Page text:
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American Handgunner May/June 2011 - Page 36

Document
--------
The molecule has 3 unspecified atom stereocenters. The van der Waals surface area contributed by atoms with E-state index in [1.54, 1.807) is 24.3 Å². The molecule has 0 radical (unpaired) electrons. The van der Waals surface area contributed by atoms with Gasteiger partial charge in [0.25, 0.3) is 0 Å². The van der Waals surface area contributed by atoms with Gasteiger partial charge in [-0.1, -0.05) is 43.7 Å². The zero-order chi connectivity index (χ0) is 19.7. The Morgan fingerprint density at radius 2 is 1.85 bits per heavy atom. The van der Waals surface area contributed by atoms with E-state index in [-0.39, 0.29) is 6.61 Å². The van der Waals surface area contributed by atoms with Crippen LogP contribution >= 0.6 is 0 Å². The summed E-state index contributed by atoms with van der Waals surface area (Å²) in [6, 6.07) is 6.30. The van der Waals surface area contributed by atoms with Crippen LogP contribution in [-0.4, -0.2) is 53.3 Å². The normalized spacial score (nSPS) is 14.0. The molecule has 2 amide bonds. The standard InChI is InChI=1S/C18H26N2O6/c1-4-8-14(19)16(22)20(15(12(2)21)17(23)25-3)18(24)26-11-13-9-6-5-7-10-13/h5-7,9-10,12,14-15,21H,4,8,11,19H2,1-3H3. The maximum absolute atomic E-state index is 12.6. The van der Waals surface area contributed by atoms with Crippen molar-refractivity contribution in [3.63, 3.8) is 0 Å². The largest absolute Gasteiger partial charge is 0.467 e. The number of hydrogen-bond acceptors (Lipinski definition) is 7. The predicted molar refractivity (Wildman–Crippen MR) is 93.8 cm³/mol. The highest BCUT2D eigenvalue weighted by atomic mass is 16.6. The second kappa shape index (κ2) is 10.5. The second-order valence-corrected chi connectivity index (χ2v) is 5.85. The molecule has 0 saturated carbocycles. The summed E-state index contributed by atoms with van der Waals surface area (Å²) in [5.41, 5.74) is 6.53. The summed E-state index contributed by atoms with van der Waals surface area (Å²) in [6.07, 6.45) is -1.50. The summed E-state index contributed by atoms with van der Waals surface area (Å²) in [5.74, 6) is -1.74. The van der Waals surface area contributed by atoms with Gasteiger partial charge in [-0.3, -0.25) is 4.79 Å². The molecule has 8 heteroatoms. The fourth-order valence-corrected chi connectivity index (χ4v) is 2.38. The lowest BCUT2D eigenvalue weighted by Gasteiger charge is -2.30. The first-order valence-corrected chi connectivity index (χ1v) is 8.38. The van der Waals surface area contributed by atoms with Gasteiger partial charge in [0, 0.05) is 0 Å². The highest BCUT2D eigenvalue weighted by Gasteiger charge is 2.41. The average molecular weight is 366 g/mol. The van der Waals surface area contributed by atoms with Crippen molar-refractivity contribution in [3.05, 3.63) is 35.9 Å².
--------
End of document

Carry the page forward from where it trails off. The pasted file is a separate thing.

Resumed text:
TAFFINTESTS John Taffin THE SIXGUNNER HIMSELF: GUNS, GEAR AND MORE Turnbull did the bluing and color case hardening and Jerome Harper of Tennessee did the classic engraving. Simply stunning! Born AgAin Bisley i n the early 1890s, Colt was playing catch-up in the target revolver category, while records were being broken with S&W’s New Model 3 with adjustable sights. To come up with a target pistol, Colt flattopped the frame of their Single Action Army, added a rear sight set in a dovetail to make it adjustable for windage, and made the front sight adjustable for elevation by moving it and locking it in place with a set screw. Very crude by today’s standards but it was a start. Target pistols are best when they don’t shift in the hands from shot to shot. The grip of the Smith & Wesson was such this was accomplished, however the Colt was designed to roll in the hand under recoil; a better grip pattern was needed. It arrived with the Bisley Target Model in 1894. The name “Bisley” comes from the English target shooting range, Bisley Commons. To make the Colt Single Action Army more conducive to target shooting, Colt drastically changed the Even in the beat-up state John found the original gun, it could still shoot! This “after” photo of John’s Colt shows what talented craftsmen can do, in spite of the condition of the original gun! John says it’s the finest handgun he owns. The Bisley profile allowed the gun to sit more comfortably in the hand for target shooting and was easier to cock. grip frame. The Bisley Model was made more vertical to the bore axis and made to ride up higher along the backstrap. In fact, Bisley Model mainframes are also higher along the back edge to gain the needed height. The frontstrap also came up higher behind the triggerguard to allow the grip frame to really nestle into the shooting hand. The Bisley was also given what is now normally referred to as a target hammer for easier cocking, and the trigger was made wider and also curved to fit the trigger finger. Expanding The Model fter the introduction of the Target Model Bisley there was enough of a demand for a standard Model Bisley for Colt to begin producing a Bisley counterpart to the standard Single Action Army. By this time gunfighters and gunfights were mostly a thing of the past and sixgunners wanted an easy handling revolver. The Bisley Model is nowhere near as fast from leather as the Single Action Army, however it’s much easier to shoot, for most shooters, once it’s nestled into the hand. Its popularity today can be seen in the modified Ruger Bisley grip frame which is used by most custom makers on heavy recoiling sixguns. Total production of single action Colts from 1873 to 1940 was just under A Continued on page 82 The born again Bisley mates well with period leather by S.D. “Tio Sam” Myers. Dennis Holland carved the Mexican Eagle grips. 36 WWW.AMERICANHANDGUNNER.COM • MAY/JUNE 2011

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